Elizabeth Warren, President Obama's controversial choice to head the new consumer financial regulatory agency, skipped out of a House Oversight hearing before answering questions from two members of the committee, claiming that she had reached an agreement allowing her to leave at that time. But Rep. Patrick McHenry, R-NC, chair of the subcommittee holding the hearing, said no such agreement existed.
“You're making this up, Ms. Warren,” McHenry fired back when Warren claimed she only agreed to come under the condition she could leave at 2:15 p.m.
Rep. Elijah Cummings, D-MD, came to Warren's defense, saying, “You just accused the lady of lying.”
The hearing before the TARP, Financial Services and Bailouts of Public and Private Programs subcommittee was expected to be contentious. The organized Left and a growing number of House and Senate Democrats are urging Obama to make a recess appointment of the Harvard Law School professor to the Consumer Financial Protection Bureau, a bureaucracy created by last year's financial regulatory law. The new CFPB would be given wide-ranging powers to regulate consumer financial products, much as the Federal Reserve Board regulates the banking system.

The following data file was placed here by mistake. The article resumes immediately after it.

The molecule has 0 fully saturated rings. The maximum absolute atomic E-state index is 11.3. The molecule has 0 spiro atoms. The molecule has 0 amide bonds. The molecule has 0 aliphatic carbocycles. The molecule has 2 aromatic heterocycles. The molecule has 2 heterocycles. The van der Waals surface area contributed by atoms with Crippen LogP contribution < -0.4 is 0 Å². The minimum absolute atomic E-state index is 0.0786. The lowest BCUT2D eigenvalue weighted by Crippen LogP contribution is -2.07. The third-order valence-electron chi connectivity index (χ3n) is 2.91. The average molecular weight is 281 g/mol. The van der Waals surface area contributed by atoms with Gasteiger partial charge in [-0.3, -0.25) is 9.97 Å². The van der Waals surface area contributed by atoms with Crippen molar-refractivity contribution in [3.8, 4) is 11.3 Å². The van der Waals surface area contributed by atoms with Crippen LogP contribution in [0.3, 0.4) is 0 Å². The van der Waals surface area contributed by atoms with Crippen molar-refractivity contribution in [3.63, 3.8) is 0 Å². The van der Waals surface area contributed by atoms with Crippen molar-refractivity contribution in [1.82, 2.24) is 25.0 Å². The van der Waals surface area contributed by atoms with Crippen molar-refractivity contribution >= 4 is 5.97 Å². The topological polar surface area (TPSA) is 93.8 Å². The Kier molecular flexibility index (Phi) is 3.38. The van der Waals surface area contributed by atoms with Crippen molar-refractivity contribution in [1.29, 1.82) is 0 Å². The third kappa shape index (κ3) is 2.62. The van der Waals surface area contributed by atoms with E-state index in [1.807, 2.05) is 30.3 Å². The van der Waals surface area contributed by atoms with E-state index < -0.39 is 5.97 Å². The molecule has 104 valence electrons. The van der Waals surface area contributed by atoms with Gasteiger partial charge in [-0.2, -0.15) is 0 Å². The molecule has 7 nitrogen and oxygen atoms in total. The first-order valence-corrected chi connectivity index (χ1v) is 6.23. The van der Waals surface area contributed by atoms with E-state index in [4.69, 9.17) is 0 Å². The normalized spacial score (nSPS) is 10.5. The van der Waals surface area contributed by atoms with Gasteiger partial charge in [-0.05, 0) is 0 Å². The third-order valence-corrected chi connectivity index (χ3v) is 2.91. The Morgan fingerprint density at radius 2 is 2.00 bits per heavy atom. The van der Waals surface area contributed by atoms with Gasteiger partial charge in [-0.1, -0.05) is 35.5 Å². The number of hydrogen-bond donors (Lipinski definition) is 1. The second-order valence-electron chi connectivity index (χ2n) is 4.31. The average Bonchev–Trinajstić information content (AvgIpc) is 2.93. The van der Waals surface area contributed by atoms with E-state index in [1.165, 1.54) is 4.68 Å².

Obama has already circumvented Congress by making Warren an adviser at the Treasury Department, where she has been serving as the de facto head of CFPB. Republicans have threatened dire consequences if Obama goes through with the plan to recess appoint her.
The hearing had been expected to start at 2, but it got changed to 1:15 to accommodate the House schedule. For about an hour, House members asked Warren about the financing and role of the new agency, but then McHenry tried to call a recess so members could vote, and Warren said she had been promised she could leave at 2:15.
A tense exchange ensued.
Warren claimed that the schedule had been changed on her four times in 12 hours, and she received late night phone calls about the changes. She said she had to rearrange her schedule to accommodate the new start time, and now had a scheduled meeting, so she couldn't stay an additional 10 minutes to answer more questions.
McHenry argued that Republican committee staff had been working for weeks to accommodate her schedule, even choosing this day because it worked best for her. He claimed that there was no firm agreement on when she could leave, only a pledge to try to get her out as soon as possible.
When he said he didn't want to cause Warren problems, she shot back “You are causing problems.” She claimed “I have other obligations I committed to” based on the understanding she could leave.
After several minutes of back and fourth, during which none of the other committee members had come back from casting votes to ask questions, McHenry begrudgingly dismissed Warren.